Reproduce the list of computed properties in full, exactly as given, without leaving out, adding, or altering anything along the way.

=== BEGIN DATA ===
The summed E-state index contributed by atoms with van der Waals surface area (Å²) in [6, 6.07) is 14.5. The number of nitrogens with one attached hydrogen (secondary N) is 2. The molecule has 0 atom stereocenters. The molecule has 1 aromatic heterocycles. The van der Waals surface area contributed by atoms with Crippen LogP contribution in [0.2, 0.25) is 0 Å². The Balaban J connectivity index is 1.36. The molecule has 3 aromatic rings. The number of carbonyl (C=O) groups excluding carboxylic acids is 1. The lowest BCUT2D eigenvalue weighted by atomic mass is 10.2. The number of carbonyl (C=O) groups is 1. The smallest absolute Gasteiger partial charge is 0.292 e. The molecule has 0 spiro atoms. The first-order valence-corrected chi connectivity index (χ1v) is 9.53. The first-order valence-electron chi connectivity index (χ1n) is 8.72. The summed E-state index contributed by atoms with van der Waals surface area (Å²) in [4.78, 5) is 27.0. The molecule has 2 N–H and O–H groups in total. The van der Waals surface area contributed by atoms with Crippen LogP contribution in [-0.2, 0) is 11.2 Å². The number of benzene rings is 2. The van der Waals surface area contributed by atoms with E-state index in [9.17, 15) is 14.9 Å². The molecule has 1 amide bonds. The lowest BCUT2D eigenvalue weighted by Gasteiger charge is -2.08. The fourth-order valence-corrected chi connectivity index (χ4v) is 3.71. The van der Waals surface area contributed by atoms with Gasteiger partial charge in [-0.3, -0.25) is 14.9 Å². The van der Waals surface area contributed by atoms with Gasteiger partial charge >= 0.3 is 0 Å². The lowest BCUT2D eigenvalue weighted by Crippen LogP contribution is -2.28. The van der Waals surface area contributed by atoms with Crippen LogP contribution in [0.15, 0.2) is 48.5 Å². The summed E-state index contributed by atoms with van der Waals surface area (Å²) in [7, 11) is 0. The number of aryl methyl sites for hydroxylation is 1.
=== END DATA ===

The summed E-state index contributed by atoms with van der Waals surface area (Å²) in [6, 6.07) is 14.5. The number of nitrogens with one attached hydrogen (secondary N) is 2. The molecule has 0 atom stereocenters. The molecule has 1 aromatic heterocycles. The van der Waals surface area contributed by atoms with Crippen LogP contribution in [0.2, 0.25) is 0 Å². The Balaban J connectivity index is 1.36. The molecule has 3 aromatic rings. The number of carbonyl (C=O) groups excluding carboxylic acids is 1. The lowest BCUT2D eigenvalue weighted by atomic mass is 10.2. The number of carbonyl (C=O) groups is 1. The smallest absolute Gasteiger partial charge is 0.292 e. The molecule has 0 spiro atoms. The first-order valence-corrected chi connectivity index (χ1v) is 9.53. The first-order valence-electron chi connectivity index (χ1n) is 8.72. The summed E-state index contributed by atoms with van der Waals surface area (Å²) in [4.78, 5) is 27.0. The molecule has 2 N–H and O–H groups in total. The van der Waals surface area contributed by atoms with Crippen LogP contribution in [-0.2, 0) is 11.2 Å². The number of benzene rings is 2. The van der Waals surface area contributed by atoms with E-state index in [9.17, 15) is 14.9 Å². The molecule has 1 amide bonds. The lowest BCUT2D eigenvalue weighted by Gasteiger charge is -2.08. The fourth-order valence-corrected chi connectivity index (χ4v) is 3.71. The van der Waals surface area contributed by atoms with Gasteiger partial charge in [-0.3, -0.25) is 14.9 Å². The van der Waals surface area contributed by atoms with Gasteiger partial charge >= 0.3 is 0 Å². The lowest BCUT2D eigenvalue weighted by Crippen LogP contribution is -2.28. The van der Waals surface area contributed by atoms with Crippen LogP contribution in [0.15, 0.2) is 48.5 Å². The summed E-state index contributed by atoms with van der Waals surface area (Å²) in [7, 11) is 0. The number of aryl methyl sites for hydroxylation is 1.